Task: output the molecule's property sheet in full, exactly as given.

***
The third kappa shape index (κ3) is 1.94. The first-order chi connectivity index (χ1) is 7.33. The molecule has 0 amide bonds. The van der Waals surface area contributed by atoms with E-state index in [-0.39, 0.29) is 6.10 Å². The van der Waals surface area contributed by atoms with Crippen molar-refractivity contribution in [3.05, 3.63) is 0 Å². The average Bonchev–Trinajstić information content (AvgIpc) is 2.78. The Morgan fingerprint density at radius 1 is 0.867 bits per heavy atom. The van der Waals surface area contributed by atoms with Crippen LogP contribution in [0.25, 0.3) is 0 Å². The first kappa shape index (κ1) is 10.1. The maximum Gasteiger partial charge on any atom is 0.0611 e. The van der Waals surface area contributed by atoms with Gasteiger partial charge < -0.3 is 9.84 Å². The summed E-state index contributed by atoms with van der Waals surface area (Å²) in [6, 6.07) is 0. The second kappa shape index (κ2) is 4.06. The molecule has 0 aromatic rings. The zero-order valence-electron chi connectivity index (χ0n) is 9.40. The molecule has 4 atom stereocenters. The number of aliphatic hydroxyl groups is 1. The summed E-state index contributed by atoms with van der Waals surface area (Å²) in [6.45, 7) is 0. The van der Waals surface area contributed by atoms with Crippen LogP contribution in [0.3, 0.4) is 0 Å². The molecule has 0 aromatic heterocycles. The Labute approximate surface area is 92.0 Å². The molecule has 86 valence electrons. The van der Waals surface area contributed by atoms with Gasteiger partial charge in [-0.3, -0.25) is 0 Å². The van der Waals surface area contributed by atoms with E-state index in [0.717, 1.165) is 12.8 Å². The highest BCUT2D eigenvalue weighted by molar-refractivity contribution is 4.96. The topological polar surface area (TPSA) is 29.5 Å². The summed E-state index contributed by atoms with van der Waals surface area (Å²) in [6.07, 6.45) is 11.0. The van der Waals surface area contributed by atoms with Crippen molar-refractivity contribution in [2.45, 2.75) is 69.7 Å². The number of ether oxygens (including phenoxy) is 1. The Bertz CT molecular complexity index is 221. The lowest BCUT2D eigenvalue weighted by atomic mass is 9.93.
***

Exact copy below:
The third kappa shape index (κ3) is 1.94. The first-order chi connectivity index (χ1) is 7.33. The molecule has 0 amide bonds. The van der Waals surface area contributed by atoms with E-state index in [-0.39, 0.29) is 6.10 Å². The van der Waals surface area contributed by atoms with Crippen molar-refractivity contribution in [3.05, 3.63) is 0 Å². The average Bonchev–Trinajstić information content (AvgIpc) is 2.78. The Morgan fingerprint density at radius 1 is 0.867 bits per heavy atom. The van der Waals surface area contributed by atoms with Crippen LogP contribution in [0.25, 0.3) is 0 Å². The first kappa shape index (κ1) is 10.1. The maximum Gasteiger partial charge on any atom is 0.0611 e. The van der Waals surface area contributed by atoms with Gasteiger partial charge < -0.3 is 9.84 Å². The summed E-state index contributed by atoms with van der Waals surface area (Å²) in [6, 6.07) is 0. The second kappa shape index (κ2) is 4.06. The molecule has 0 aromatic rings. The zero-order valence-electron chi connectivity index (χ0n) is 9.40. The molecule has 4 atom stereocenters. The number of aliphatic hydroxyl groups is 1. The summed E-state index contributed by atoms with van der Waals surface area (Å²) in [6.45, 7) is 0. The van der Waals surface area contributed by atoms with Crippen LogP contribution in [0.3, 0.4) is 0 Å². The molecule has 0 aromatic heterocycles. The Labute approximate surface area is 92.0 Å². The molecule has 86 valence electrons. The van der Waals surface area contributed by atoms with Gasteiger partial charge in [-0.3, -0.25) is 0 Å². The van der Waals surface area contributed by atoms with E-state index in [0.717, 1.165) is 12.8 Å². The highest BCUT2D eigenvalue weighted by molar-refractivity contribution is 4.96. The topological polar surface area (TPSA) is 29.5 Å². The summed E-state index contributed by atoms with van der Waals surface area (Å²) in [6.07, 6.45) is 11.0. The van der Waals surface area contributed by atoms with Crippen molar-refractivity contribution in [2.45, 2.75) is 69.7 Å². The number of ether oxygens (including phenoxy) is 1. The Bertz CT molecular complexity index is 221. The lowest BCUT2D eigenvalue weighted by atomic mass is 9.93.